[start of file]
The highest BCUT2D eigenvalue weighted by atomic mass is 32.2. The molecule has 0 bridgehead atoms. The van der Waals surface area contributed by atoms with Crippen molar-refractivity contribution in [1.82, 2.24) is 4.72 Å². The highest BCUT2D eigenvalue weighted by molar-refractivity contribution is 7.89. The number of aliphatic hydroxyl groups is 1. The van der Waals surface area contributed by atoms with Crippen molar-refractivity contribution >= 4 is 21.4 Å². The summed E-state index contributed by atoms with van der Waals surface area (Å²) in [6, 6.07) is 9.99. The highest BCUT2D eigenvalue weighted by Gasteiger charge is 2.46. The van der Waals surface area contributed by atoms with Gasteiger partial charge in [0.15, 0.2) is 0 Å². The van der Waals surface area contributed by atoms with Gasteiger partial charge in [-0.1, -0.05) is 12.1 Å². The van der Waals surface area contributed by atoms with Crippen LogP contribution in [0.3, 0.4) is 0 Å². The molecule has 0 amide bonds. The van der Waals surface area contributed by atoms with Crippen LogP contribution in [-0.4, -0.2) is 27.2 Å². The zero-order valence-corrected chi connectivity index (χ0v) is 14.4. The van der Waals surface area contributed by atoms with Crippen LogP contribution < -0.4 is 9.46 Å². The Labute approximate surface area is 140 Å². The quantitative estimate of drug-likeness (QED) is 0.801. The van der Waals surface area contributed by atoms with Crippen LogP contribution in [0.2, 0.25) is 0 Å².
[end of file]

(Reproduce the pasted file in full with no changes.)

The highest BCUT2D eigenvalue weighted by atomic mass is 32.2. The molecule has 0 bridgehead atoms. The van der Waals surface area contributed by atoms with Crippen molar-refractivity contribution in [1.82, 2.24) is 4.72 Å². The highest BCUT2D eigenvalue weighted by molar-refractivity contribution is 7.89. The number of aliphatic hydroxyl groups is 1. The van der Waals surface area contributed by atoms with Crippen molar-refractivity contribution >= 4 is 21.4 Å². The summed E-state index contributed by atoms with van der Waals surface area (Å²) in [6, 6.07) is 9.99. The highest BCUT2D eigenvalue weighted by Gasteiger charge is 2.46. The van der Waals surface area contributed by atoms with Gasteiger partial charge in [0.15, 0.2) is 0 Å². The van der Waals surface area contributed by atoms with Gasteiger partial charge in [-0.1, -0.05) is 12.1 Å². The van der Waals surface area contributed by atoms with Crippen LogP contribution in [0.3, 0.4) is 0 Å². The molecule has 0 amide bonds. The van der Waals surface area contributed by atoms with Crippen LogP contribution in [-0.4, -0.2) is 27.2 Å². The zero-order valence-corrected chi connectivity index (χ0v) is 14.4. The van der Waals surface area contributed by atoms with Crippen LogP contribution < -0.4 is 9.46 Å². The Labute approximate surface area is 140 Å². The quantitative estimate of drug-likeness (QED) is 0.801. The van der Waals surface area contributed by atoms with Crippen LogP contribution in [0.2, 0.25) is 0 Å².